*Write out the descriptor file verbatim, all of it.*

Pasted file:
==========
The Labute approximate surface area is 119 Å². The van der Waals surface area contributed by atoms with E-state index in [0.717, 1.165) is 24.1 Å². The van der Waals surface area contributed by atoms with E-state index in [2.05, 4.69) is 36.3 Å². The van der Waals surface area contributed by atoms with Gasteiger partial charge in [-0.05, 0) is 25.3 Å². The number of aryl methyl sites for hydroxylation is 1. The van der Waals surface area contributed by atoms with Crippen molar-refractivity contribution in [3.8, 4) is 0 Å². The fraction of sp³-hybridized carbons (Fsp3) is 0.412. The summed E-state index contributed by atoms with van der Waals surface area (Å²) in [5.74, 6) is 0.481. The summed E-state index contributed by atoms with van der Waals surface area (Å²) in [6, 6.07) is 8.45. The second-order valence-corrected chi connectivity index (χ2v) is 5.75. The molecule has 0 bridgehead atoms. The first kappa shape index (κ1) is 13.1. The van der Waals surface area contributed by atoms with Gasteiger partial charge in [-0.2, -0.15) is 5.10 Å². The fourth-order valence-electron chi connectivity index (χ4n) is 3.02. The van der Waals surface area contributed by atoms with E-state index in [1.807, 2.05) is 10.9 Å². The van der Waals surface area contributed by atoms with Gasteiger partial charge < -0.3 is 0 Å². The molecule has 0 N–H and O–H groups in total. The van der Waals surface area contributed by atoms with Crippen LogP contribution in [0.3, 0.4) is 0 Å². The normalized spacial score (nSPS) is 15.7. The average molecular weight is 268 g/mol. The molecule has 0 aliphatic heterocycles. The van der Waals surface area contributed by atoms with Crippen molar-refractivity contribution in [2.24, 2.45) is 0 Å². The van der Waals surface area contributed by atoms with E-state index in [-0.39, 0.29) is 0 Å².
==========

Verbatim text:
The Labute approximate surface area is 119 Å². The van der Waals surface area contributed by atoms with E-state index in [0.717, 1.165) is 24.1 Å². The van der Waals surface area contributed by atoms with E-state index in [2.05, 4.69) is 36.3 Å². The van der Waals surface area contributed by atoms with Gasteiger partial charge in [-0.05, 0) is 25.3 Å². The number of aryl methyl sites for hydroxylation is 1. The van der Waals surface area contributed by atoms with Crippen molar-refractivity contribution in [3.8, 4) is 0 Å². The fraction of sp³-hybridized carbons (Fsp3) is 0.412. The summed E-state index contributed by atoms with van der Waals surface area (Å²) in [5.74, 6) is 0.481. The summed E-state index contributed by atoms with van der Waals surface area (Å²) in [6, 6.07) is 8.45. The second-order valence-corrected chi connectivity index (χ2v) is 5.75. The molecule has 0 bridgehead atoms. The first kappa shape index (κ1) is 13.1. The van der Waals surface area contributed by atoms with Gasteiger partial charge in [-0.2, -0.15) is 5.10 Å². The fourth-order valence-electron chi connectivity index (χ4n) is 3.02. The van der Waals surface area contributed by atoms with E-state index in [1.807, 2.05) is 10.9 Å². The van der Waals surface area contributed by atoms with Gasteiger partial charge < -0.3 is 0 Å². The molecule has 0 N–H and O–H groups in total. The van der Waals surface area contributed by atoms with Crippen LogP contribution in [0.3, 0.4) is 0 Å². The normalized spacial score (nSPS) is 15.7. The average molecular weight is 268 g/mol. The molecule has 0 aliphatic heterocycles. The van der Waals surface area contributed by atoms with Crippen molar-refractivity contribution in [2.24, 2.45) is 0 Å². The van der Waals surface area contributed by atoms with E-state index in [-0.39, 0.29) is 0 Å².